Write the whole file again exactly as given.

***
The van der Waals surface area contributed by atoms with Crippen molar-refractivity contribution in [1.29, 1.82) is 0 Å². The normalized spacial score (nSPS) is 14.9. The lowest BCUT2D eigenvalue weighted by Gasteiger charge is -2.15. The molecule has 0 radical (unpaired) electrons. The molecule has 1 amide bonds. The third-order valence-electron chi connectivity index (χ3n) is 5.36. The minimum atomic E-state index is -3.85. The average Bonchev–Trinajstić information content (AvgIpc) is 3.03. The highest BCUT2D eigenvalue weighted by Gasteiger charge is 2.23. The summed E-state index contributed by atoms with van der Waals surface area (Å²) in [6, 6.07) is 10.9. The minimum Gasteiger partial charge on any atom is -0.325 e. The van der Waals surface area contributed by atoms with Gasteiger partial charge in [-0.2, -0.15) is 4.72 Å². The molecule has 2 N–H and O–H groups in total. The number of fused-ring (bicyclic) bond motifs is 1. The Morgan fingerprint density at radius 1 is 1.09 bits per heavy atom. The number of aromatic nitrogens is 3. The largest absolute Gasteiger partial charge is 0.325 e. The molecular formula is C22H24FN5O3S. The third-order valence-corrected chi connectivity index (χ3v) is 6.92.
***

The van der Waals surface area contributed by atoms with Crippen molar-refractivity contribution in [1.29, 1.82) is 0 Å². The normalized spacial score (nSPS) is 14.9. The lowest BCUT2D eigenvalue weighted by Gasteiger charge is -2.15. The molecule has 0 radical (unpaired) electrons. The molecule has 1 amide bonds. The third-order valence-electron chi connectivity index (χ3n) is 5.36. The minimum atomic E-state index is -3.85. The average Bonchev–Trinajstić information content (AvgIpc) is 3.03. The highest BCUT2D eigenvalue weighted by Gasteiger charge is 2.23. The summed E-state index contributed by atoms with van der Waals surface area (Å²) in [6, 6.07) is 10.9. The minimum Gasteiger partial charge on any atom is -0.325 e. The van der Waals surface area contributed by atoms with Gasteiger partial charge in [-0.2, -0.15) is 4.72 Å². The molecule has 2 N–H and O–H groups in total. The number of fused-ring (bicyclic) bond motifs is 1. The Morgan fingerprint density at radius 1 is 1.09 bits per heavy atom. The number of aromatic nitrogens is 3. The largest absolute Gasteiger partial charge is 0.325 e. The molecular formula is C22H24FN5O3S. The third-order valence-corrected chi connectivity index (χ3v) is 6.92.